I was a Girl Scout professional from 1984-1988 and I was a Field Exec and the Program Director for our council that no longer exists. The secretary for the Execs and Program was a wonderful woman named Lillian Sugimoto. Everybody loved Lillian. She was a fantastic secretary and was really patient with me when I was learning to be Program person. When one of the Board members donated a computer system to the council. (It was his company’s old one because he was upgrading) we learned to use PCs together. It had dot matrix printers with the endless bolts of paper that you used to have to attach. It had black and orange monitors and came loaded with Wordstar as the word processing program and just about everyone was terrified of using them except us. I loved it because it was easier than the damn typewriter when it came to correction and I was doing the council newsletter “Scoutacular” at the time and we had to cut and paste everything together to publish it so having a wordprocessing program was just heaven. No Whiteout!
Lillian always knew when I needed chocolate and a Reese’s peanut butter cup would appear on my desk when she thought I needed it. We used to work 10 or 12 hour days and it would get really hairy when putting an event together and dealing with some of the volunteers. She was magical and one of the fastest most accurate typists I’ve ever known.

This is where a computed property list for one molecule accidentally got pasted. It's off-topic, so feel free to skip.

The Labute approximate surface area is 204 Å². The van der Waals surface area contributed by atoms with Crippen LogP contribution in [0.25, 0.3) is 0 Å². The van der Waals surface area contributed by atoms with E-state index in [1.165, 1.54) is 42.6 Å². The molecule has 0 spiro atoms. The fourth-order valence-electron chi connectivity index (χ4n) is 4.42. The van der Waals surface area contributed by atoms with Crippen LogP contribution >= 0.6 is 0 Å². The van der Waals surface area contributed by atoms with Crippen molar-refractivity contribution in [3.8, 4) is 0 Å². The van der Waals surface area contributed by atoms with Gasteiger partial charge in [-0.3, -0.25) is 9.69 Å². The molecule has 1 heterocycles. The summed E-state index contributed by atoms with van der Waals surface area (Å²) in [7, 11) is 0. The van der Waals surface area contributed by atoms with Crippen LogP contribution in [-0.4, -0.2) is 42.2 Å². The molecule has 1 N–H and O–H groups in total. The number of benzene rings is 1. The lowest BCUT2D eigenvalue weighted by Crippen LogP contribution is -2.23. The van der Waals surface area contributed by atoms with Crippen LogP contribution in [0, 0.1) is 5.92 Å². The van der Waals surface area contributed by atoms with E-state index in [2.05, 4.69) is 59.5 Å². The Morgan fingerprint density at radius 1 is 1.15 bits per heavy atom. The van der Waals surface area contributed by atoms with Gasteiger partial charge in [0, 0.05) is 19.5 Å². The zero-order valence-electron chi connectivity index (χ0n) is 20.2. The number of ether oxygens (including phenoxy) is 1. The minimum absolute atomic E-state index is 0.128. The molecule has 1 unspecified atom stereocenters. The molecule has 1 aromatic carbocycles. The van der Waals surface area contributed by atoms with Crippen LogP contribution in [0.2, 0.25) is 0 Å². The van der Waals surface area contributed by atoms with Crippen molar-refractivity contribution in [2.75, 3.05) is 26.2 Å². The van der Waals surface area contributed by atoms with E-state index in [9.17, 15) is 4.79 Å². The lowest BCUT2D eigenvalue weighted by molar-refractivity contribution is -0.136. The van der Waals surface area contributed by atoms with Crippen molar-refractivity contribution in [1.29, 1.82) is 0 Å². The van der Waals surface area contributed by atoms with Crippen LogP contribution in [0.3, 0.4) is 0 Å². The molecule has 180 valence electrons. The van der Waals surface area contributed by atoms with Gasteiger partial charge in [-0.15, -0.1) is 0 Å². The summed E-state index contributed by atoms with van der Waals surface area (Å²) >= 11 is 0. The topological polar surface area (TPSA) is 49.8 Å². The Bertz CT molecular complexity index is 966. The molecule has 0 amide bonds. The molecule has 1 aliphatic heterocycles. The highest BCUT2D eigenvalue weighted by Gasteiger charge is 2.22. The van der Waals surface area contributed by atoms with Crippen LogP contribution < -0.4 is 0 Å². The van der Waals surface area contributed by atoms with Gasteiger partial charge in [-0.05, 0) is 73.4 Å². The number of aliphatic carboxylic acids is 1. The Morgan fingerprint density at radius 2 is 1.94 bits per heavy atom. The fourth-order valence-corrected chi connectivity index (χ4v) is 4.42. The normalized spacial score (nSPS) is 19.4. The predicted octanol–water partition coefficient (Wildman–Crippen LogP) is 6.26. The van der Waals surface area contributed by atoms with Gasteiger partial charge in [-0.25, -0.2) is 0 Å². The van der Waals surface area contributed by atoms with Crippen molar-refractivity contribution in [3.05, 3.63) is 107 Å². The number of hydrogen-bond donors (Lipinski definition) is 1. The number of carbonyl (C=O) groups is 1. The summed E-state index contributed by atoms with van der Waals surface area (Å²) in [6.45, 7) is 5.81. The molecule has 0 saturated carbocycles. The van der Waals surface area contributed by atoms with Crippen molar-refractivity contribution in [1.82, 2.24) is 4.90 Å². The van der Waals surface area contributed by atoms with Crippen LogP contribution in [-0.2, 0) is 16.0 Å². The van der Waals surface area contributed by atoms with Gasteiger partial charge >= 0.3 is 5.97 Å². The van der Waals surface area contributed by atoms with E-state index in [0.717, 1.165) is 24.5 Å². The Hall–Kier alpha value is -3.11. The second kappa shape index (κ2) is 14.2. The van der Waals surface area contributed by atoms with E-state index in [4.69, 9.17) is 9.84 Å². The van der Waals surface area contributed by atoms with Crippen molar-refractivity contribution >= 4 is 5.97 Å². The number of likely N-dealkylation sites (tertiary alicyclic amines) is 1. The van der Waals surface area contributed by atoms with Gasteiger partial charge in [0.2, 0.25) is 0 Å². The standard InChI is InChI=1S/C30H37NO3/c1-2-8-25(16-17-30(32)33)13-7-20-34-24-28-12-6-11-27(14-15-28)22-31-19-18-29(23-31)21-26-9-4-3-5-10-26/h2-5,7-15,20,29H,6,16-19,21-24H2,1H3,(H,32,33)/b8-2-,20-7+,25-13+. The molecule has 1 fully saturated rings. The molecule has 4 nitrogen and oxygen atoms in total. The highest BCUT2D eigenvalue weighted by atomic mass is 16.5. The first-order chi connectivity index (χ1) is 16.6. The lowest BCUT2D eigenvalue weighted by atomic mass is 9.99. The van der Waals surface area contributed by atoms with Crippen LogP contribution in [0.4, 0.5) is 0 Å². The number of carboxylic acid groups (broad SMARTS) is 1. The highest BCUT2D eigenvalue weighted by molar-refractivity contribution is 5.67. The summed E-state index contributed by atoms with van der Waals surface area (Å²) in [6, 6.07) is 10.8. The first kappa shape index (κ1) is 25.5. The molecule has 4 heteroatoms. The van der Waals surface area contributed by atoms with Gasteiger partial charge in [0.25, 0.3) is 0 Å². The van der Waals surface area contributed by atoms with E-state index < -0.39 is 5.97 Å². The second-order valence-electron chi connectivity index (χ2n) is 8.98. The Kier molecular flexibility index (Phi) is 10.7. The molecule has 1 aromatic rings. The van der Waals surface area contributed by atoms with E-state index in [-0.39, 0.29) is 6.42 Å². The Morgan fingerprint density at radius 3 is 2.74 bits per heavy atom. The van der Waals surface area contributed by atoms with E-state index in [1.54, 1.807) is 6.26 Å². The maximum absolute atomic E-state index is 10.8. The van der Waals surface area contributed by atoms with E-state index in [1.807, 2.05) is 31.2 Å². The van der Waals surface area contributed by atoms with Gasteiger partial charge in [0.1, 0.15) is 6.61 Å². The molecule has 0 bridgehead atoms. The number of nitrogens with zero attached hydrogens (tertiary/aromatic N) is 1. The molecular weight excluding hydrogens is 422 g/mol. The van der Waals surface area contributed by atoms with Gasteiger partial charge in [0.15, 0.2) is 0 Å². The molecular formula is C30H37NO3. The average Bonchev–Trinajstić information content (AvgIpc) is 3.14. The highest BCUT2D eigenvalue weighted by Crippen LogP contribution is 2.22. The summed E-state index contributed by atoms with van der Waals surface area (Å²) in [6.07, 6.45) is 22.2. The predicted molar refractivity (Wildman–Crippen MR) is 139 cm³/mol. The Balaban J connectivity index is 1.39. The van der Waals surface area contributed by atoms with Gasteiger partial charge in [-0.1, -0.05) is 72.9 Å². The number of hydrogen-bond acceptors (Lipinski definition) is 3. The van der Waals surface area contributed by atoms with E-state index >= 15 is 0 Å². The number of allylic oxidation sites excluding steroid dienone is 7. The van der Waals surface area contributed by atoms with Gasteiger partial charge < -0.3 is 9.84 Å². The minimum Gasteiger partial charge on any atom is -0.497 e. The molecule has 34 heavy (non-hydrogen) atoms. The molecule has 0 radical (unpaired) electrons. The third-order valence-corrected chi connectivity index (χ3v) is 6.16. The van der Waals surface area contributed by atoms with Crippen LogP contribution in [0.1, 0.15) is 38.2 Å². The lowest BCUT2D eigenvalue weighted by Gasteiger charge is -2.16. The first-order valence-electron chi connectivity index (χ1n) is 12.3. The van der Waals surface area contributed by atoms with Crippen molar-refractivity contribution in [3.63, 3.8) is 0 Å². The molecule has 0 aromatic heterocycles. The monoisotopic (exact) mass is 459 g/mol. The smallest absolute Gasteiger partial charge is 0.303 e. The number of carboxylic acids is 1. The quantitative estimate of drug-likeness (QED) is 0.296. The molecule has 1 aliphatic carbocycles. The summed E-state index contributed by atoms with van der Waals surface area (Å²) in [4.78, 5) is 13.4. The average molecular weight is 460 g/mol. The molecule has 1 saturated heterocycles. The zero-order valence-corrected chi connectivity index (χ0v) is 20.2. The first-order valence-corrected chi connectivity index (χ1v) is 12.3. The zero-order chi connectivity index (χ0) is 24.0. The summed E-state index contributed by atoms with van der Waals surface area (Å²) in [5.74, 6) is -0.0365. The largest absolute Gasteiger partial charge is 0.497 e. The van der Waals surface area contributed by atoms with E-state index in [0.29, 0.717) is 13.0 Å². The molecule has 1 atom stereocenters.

And then one day I found out how Lillian had come to this country and my heart broke.
Lillian had been 16 years old living Japan in 1941 and her parents decided to send her to visit relatives in San Francisco so she could learn English and then come home and maybe teach. She was here when Pearl Harbor happened. She ended up being interned. She was one of the ones sent to the Arcadia Race track that normally has horses while they built the camps. The thought of being 16 years old in a strange country and being locked up simply because you are Japanese still boggles my mind and hurts my heart for her.
She survived the camp, she got married and made me and an endless stream of Girl Scouts and their leaders happy. She told me once that I had to take things as they came and not stress out so much. Wise words accompanied by chocolate. I wish I could have more often than I did. She died last year in her 90s. I hope she was as happy as she made others. I’m going to fold a crane for her today like we used to do together. I used to fold origami frogs that could hop and leave them on her desk to find.
Lillian, I hope you know you were loved and missed by many.
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